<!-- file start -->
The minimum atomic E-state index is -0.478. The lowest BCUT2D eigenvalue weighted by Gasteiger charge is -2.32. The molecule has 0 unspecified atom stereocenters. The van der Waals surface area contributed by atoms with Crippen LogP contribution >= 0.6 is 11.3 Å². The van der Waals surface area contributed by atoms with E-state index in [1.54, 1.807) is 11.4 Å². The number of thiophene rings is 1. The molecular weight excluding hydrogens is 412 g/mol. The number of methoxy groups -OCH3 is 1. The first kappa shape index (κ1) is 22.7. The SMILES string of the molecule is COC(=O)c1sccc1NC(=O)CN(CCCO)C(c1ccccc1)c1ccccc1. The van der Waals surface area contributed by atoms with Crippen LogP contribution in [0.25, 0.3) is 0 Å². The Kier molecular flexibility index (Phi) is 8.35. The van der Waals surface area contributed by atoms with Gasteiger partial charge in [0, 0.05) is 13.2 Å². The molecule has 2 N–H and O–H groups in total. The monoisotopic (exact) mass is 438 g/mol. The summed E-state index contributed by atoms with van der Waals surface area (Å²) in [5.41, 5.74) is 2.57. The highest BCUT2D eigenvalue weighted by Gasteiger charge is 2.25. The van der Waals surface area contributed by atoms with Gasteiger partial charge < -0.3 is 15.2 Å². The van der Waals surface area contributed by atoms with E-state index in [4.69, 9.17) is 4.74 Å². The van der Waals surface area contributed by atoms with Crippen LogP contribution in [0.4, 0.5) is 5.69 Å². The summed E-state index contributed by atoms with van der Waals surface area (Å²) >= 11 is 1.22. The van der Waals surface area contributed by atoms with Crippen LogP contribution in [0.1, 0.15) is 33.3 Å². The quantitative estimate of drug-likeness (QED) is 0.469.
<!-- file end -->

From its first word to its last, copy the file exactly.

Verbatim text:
The minimum atomic E-state index is -0.478. The lowest BCUT2D eigenvalue weighted by Gasteiger charge is -2.32. The molecule has 0 unspecified atom stereocenters. The van der Waals surface area contributed by atoms with Crippen LogP contribution >= 0.6 is 11.3 Å². The van der Waals surface area contributed by atoms with E-state index in [1.54, 1.807) is 11.4 Å². The number of thiophene rings is 1. The molecular weight excluding hydrogens is 412 g/mol. The number of methoxy groups -OCH3 is 1. The first kappa shape index (κ1) is 22.7. The SMILES string of the molecule is COC(=O)c1sccc1NC(=O)CN(CCCO)C(c1ccccc1)c1ccccc1. The van der Waals surface area contributed by atoms with Crippen LogP contribution in [0.25, 0.3) is 0 Å². The Kier molecular flexibility index (Phi) is 8.35. The van der Waals surface area contributed by atoms with Gasteiger partial charge in [0, 0.05) is 13.2 Å². The molecule has 2 N–H and O–H groups in total. The monoisotopic (exact) mass is 438 g/mol. The summed E-state index contributed by atoms with van der Waals surface area (Å²) in [5.41, 5.74) is 2.57. The highest BCUT2D eigenvalue weighted by Gasteiger charge is 2.25. The van der Waals surface area contributed by atoms with Gasteiger partial charge < -0.3 is 15.2 Å². The van der Waals surface area contributed by atoms with E-state index in [4.69, 9.17) is 4.74 Å². The van der Waals surface area contributed by atoms with Crippen LogP contribution in [0.4, 0.5) is 5.69 Å². The summed E-state index contributed by atoms with van der Waals surface area (Å²) >= 11 is 1.22. The van der Waals surface area contributed by atoms with Crippen LogP contribution in [0.1, 0.15) is 33.3 Å². The quantitative estimate of drug-likeness (QED) is 0.469.